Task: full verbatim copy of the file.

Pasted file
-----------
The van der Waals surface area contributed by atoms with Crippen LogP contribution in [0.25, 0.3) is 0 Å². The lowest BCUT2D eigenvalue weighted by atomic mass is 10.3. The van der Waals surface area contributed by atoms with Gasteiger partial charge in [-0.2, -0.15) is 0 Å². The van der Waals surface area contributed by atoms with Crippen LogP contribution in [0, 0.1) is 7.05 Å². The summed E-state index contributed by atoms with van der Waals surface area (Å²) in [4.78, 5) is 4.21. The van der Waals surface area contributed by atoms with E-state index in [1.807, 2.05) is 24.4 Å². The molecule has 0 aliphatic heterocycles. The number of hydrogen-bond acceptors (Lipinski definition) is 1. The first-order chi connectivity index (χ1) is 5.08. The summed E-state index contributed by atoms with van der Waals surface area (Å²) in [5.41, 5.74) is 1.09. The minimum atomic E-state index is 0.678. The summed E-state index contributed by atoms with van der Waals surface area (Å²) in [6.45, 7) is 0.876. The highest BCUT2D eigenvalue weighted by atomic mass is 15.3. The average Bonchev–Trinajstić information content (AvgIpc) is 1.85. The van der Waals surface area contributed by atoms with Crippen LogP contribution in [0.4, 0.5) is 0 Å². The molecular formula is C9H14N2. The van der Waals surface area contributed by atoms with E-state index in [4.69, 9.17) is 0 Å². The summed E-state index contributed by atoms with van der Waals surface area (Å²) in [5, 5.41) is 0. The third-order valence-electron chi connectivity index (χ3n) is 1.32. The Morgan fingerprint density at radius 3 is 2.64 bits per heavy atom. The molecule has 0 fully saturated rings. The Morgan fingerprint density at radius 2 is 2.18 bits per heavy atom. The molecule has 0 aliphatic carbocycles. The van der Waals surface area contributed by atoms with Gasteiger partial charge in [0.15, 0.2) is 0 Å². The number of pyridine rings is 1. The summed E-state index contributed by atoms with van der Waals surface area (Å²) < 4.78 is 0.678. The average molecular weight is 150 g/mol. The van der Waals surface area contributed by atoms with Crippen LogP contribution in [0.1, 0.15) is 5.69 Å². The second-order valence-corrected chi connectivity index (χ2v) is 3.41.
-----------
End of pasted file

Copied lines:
The van der Waals surface area contributed by atoms with Crippen LogP contribution in [0.25, 0.3) is 0 Å². The lowest BCUT2D eigenvalue weighted by atomic mass is 10.3. The van der Waals surface area contributed by atoms with Gasteiger partial charge in [-0.2, -0.15) is 0 Å². The van der Waals surface area contributed by atoms with Crippen LogP contribution in [0, 0.1) is 7.05 Å². The summed E-state index contributed by atoms with van der Waals surface area (Å²) in [4.78, 5) is 4.21. The van der Waals surface area contributed by atoms with E-state index in [1.807, 2.05) is 24.4 Å². The molecule has 0 aliphatic heterocycles. The number of hydrogen-bond acceptors (Lipinski definition) is 1. The first-order chi connectivity index (χ1) is 5.08. The summed E-state index contributed by atoms with van der Waals surface area (Å²) in [5.41, 5.74) is 1.09. The minimum atomic E-state index is 0.678. The summed E-state index contributed by atoms with van der Waals surface area (Å²) in [6.45, 7) is 0.876. The highest BCUT2D eigenvalue weighted by atomic mass is 15.3. The average Bonchev–Trinajstić information content (AvgIpc) is 1.85. The van der Waals surface area contributed by atoms with Crippen LogP contribution in [0.4, 0.5) is 0 Å². The molecular formula is C9H14N2. The van der Waals surface area contributed by atoms with E-state index in [4.69, 9.17) is 0 Å². The summed E-state index contributed by atoms with van der Waals surface area (Å²) in [5, 5.41) is 0. The third-order valence-electron chi connectivity index (χ3n) is 1.32. The Morgan fingerprint density at radius 3 is 2.64 bits per heavy atom. The molecule has 0 fully saturated rings. The Morgan fingerprint density at radius 2 is 2.18 bits per heavy atom. The molecule has 0 aliphatic carbocycles. The van der Waals surface area contributed by atoms with Gasteiger partial charge in [0.15, 0.2) is 0 Å². The number of pyridine rings is 1. The summed E-state index contributed by atoms with van der Waals surface area (Å²) < 4.78 is 0.678. The average molecular weight is 150 g/mol. The van der Waals surface area contributed by atoms with Crippen LogP contribution in [0.1, 0.15) is 5.69 Å². The second-order valence-corrected chi connectivity index (χ2v) is 3.41.